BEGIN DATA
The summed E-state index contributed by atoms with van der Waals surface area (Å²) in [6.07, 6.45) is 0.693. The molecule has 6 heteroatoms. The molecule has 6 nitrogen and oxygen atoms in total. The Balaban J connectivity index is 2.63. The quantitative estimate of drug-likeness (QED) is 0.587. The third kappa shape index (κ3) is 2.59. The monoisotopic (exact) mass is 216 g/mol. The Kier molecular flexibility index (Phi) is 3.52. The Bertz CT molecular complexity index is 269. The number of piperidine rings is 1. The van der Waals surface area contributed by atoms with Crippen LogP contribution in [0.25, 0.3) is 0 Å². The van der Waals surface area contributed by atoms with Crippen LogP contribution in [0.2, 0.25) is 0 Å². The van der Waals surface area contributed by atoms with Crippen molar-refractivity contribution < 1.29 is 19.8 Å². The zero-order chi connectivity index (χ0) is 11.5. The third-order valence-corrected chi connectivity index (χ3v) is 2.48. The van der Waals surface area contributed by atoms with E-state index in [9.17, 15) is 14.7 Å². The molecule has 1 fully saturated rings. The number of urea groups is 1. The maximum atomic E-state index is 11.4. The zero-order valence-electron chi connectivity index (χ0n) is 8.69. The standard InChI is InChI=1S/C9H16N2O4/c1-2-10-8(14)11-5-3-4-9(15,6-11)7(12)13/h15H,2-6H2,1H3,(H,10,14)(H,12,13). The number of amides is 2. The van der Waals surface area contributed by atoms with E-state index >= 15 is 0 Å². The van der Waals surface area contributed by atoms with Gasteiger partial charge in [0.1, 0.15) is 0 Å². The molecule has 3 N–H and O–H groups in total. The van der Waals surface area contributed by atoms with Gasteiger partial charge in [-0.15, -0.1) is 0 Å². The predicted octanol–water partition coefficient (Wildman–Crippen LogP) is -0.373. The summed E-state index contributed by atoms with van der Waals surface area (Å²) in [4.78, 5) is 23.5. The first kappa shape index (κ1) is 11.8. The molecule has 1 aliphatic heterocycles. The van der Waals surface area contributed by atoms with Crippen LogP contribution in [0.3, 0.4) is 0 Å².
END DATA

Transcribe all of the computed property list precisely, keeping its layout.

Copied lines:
The summed E-state index contributed by atoms with van der Waals surface area (Å²) in [6.07, 6.45) is 0.693. The molecule has 6 heteroatoms. The molecule has 6 nitrogen and oxygen atoms in total. The Balaban J connectivity index is 2.63. The quantitative estimate of drug-likeness (QED) is 0.587. The third kappa shape index (κ3) is 2.59. The monoisotopic (exact) mass is 216 g/mol. The Kier molecular flexibility index (Phi) is 3.52. The Bertz CT molecular complexity index is 269. The number of piperidine rings is 1. The van der Waals surface area contributed by atoms with Crippen LogP contribution in [0.25, 0.3) is 0 Å². The van der Waals surface area contributed by atoms with Crippen LogP contribution in [0.2, 0.25) is 0 Å². The van der Waals surface area contributed by atoms with Crippen molar-refractivity contribution < 1.29 is 19.8 Å². The zero-order chi connectivity index (χ0) is 11.5. The third-order valence-corrected chi connectivity index (χ3v) is 2.48. The van der Waals surface area contributed by atoms with E-state index in [9.17, 15) is 14.7 Å². The molecule has 1 fully saturated rings. The number of urea groups is 1. The maximum atomic E-state index is 11.4. The zero-order valence-electron chi connectivity index (χ0n) is 8.69. The standard InChI is InChI=1S/C9H16N2O4/c1-2-10-8(14)11-5-3-4-9(15,6-11)7(12)13/h15H,2-6H2,1H3,(H,10,14)(H,12,13). The number of amides is 2. The van der Waals surface area contributed by atoms with E-state index >= 15 is 0 Å². The van der Waals surface area contributed by atoms with Gasteiger partial charge in [0.1, 0.15) is 0 Å². The molecule has 3 N–H and O–H groups in total. The van der Waals surface area contributed by atoms with Gasteiger partial charge in [-0.15, -0.1) is 0 Å². The predicted octanol–water partition coefficient (Wildman–Crippen LogP) is -0.373. The summed E-state index contributed by atoms with van der Waals surface area (Å²) in [4.78, 5) is 23.5. The first kappa shape index (κ1) is 11.8. The molecule has 1 aliphatic heterocycles. The van der Waals surface area contributed by atoms with Crippen LogP contribution in [0.3, 0.4) is 0 Å².